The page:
December home sales slump to close out worst year since 1995

A delivery man delivers packages in a Los Angeles neighborhood on January 17, 2024. 

Frederic J. Brown | AFP | Getty Images

Sales of previously owned homes fell 1% in December compared with November to 3.78 million units on a seasonally adjusted annualized basis, according to the National Association of Realtors. Sales were 6.2% lower than in December 2022, marking the lowest level since August 2010.

Full-year sales for 2023 came in at 4.09 million units, the lowest tally since 1995.

Regionally, on a month-to-month basis, sales were unchanged in the Northeast and fell 4.3% in the Midwest. Sales were down 2.8% in the South but rebounded 7.8% in the West. On a year-over-year basis, sales were lower in all regions.

The count of home closings is based on contracts likely signed in late October and November, when mortgage rates were considerably higher than they are now. The average rate on the 30-year fixed loan rose to about 8% in October before falling to the 7% range in November. It is now at 6.89%, according to Mortgage News Daily.

“The latest month’s sales look to be the bottom before inevitably turning higher in the new year,” said Lawrence Yun, NAR’s chief economist, in a release. “Mortgage rates are meaningfully lower compared to just two months ago, and more inventory is expected to appear on the market in upcoming months.”

Inventory fell 11.5% from November to December, but it was up 4.2% from December 2022. There were 1 million homes for sale at the end of December, making for a 3.2-month supply at the current sales pace. A six-month supply is considered balanced between buyer and seller.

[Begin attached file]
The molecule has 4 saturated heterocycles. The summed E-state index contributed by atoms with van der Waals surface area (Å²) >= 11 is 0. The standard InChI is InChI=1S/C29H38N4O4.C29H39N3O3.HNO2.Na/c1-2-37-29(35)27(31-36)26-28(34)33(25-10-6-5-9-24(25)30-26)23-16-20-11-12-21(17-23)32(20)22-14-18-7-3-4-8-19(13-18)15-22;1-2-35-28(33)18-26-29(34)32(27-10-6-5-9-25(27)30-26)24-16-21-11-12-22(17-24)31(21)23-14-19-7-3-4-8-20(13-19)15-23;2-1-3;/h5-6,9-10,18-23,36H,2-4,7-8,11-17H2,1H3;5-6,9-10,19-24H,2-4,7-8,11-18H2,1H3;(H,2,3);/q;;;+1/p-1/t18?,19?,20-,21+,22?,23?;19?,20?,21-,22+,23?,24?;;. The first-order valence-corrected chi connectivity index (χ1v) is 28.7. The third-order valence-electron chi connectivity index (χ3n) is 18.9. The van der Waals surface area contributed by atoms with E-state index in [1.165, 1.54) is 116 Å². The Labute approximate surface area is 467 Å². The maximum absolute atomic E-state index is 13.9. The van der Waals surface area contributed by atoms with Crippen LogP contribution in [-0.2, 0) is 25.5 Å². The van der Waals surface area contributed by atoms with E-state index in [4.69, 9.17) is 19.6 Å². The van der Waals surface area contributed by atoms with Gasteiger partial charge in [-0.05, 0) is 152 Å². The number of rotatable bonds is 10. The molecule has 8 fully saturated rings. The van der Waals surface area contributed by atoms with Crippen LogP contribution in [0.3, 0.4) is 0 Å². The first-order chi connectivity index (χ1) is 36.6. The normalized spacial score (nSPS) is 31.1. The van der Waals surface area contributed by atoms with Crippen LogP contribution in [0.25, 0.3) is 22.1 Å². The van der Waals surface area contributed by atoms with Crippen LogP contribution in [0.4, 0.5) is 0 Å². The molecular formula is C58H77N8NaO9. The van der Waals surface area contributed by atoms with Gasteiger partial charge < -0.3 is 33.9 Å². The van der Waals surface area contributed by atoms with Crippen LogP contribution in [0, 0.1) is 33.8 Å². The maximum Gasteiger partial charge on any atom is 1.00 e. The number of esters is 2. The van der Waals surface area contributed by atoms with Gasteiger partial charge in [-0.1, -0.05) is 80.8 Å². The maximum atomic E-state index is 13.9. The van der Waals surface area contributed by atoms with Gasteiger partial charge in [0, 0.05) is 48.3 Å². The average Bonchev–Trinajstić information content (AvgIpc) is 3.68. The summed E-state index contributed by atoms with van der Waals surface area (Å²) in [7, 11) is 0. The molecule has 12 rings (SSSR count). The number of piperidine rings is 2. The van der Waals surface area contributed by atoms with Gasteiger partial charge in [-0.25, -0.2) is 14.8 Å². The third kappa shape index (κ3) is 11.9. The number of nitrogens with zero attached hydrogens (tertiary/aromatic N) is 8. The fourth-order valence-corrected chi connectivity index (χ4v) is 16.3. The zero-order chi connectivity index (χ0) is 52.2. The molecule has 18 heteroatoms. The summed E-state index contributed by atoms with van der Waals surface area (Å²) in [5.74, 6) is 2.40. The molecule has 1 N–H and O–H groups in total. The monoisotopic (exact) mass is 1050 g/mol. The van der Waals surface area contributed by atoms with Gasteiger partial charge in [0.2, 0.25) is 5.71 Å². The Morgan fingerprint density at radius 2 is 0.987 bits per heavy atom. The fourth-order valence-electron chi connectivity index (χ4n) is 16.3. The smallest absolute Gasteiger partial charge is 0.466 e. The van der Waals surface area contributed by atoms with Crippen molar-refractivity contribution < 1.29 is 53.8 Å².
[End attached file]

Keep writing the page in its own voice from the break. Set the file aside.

Tight supply continues to reheat home prices. The median price of a home sold in December was $382,600, an increase of 4.4% from December 2022. That is the sixth consecutive month of year-over-year price gains. The median price for the full year was $389,800, a record high.

Homes stayed on the market longer in December, at an average of 29 days, up from 25 days in November. The share of all-cash sales rose to 29% from 27% in November. Individual investors, who make up a large share of all-cash sales, bought 16% of homes, down from 18% in November.

That pullback in activity from investors may be one bright spot for buyers. Both higher home prices and higher financing costs resulted in fewer investor home purchases for the full year 2023, according to a recent study.

“With rents continuing to ease and more multi-family homes entering the market for rent, investors may continue to tread more cautiously in the housing market,” said Danielle Hale, chief economist at “This would mean one less source of competition for potential first-time home buyers who are approaching the 2024 market with optimism despite the challenge of trying to buy a home at a below-median price point, one that investors also often target.”

First-time buyers are still struggling, making up just 29% of December sales, down from 31% the year before. Historically they make up 40% of the market.